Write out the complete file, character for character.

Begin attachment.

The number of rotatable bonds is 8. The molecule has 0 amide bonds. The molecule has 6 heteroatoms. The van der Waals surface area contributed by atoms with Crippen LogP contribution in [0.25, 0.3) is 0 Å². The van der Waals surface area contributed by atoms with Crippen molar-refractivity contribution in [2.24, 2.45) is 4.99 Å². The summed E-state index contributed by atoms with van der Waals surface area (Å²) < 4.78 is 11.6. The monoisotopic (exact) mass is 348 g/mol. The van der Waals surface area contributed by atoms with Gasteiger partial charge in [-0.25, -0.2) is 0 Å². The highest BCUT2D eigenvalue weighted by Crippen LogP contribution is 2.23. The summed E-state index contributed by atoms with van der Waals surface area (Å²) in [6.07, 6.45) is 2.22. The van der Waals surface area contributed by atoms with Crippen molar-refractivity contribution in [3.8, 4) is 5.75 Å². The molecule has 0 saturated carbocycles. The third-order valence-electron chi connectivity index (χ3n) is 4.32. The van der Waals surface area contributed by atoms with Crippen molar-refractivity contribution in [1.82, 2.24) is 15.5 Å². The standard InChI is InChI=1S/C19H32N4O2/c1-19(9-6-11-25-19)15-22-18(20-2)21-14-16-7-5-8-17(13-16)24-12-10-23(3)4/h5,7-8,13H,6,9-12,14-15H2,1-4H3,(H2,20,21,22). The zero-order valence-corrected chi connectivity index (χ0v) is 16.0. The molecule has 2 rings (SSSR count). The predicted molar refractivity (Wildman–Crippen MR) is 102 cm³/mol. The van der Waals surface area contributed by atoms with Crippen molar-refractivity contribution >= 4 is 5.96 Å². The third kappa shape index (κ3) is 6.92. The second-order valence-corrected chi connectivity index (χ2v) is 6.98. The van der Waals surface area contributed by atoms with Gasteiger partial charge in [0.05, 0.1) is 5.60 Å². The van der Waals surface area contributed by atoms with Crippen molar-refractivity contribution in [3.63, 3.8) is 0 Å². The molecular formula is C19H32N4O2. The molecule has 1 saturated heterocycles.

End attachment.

The number of rotatable bonds is 8. The molecule has 0 amide bonds. The molecule has 6 heteroatoms. The van der Waals surface area contributed by atoms with Crippen LogP contribution in [0.25, 0.3) is 0 Å². The van der Waals surface area contributed by atoms with Crippen molar-refractivity contribution in [2.24, 2.45) is 4.99 Å². The summed E-state index contributed by atoms with van der Waals surface area (Å²) < 4.78 is 11.6. The monoisotopic (exact) mass is 348 g/mol. The van der Waals surface area contributed by atoms with Gasteiger partial charge in [-0.25, -0.2) is 0 Å². The highest BCUT2D eigenvalue weighted by Crippen LogP contribution is 2.23. The summed E-state index contributed by atoms with van der Waals surface area (Å²) in [6.07, 6.45) is 2.22. The van der Waals surface area contributed by atoms with Crippen molar-refractivity contribution in [3.8, 4) is 5.75 Å². The molecule has 0 saturated carbocycles. The third-order valence-electron chi connectivity index (χ3n) is 4.32. The van der Waals surface area contributed by atoms with Crippen molar-refractivity contribution in [1.82, 2.24) is 15.5 Å². The standard InChI is InChI=1S/C19H32N4O2/c1-19(9-6-11-25-19)15-22-18(20-2)21-14-16-7-5-8-17(13-16)24-12-10-23(3)4/h5,7-8,13H,6,9-12,14-15H2,1-4H3,(H2,20,21,22). The zero-order valence-corrected chi connectivity index (χ0v) is 16.0. The molecule has 2 rings (SSSR count). The predicted molar refractivity (Wildman–Crippen MR) is 102 cm³/mol. The van der Waals surface area contributed by atoms with Crippen molar-refractivity contribution >= 4 is 5.96 Å². The third kappa shape index (κ3) is 6.92. The second-order valence-corrected chi connectivity index (χ2v) is 6.98. The van der Waals surface area contributed by atoms with Gasteiger partial charge in [0.05, 0.1) is 5.60 Å². The van der Waals surface area contributed by atoms with Crippen molar-refractivity contribution in [3.63, 3.8) is 0 Å². The molecular formula is C19H32N4O2. The molecule has 1 saturated heterocycles.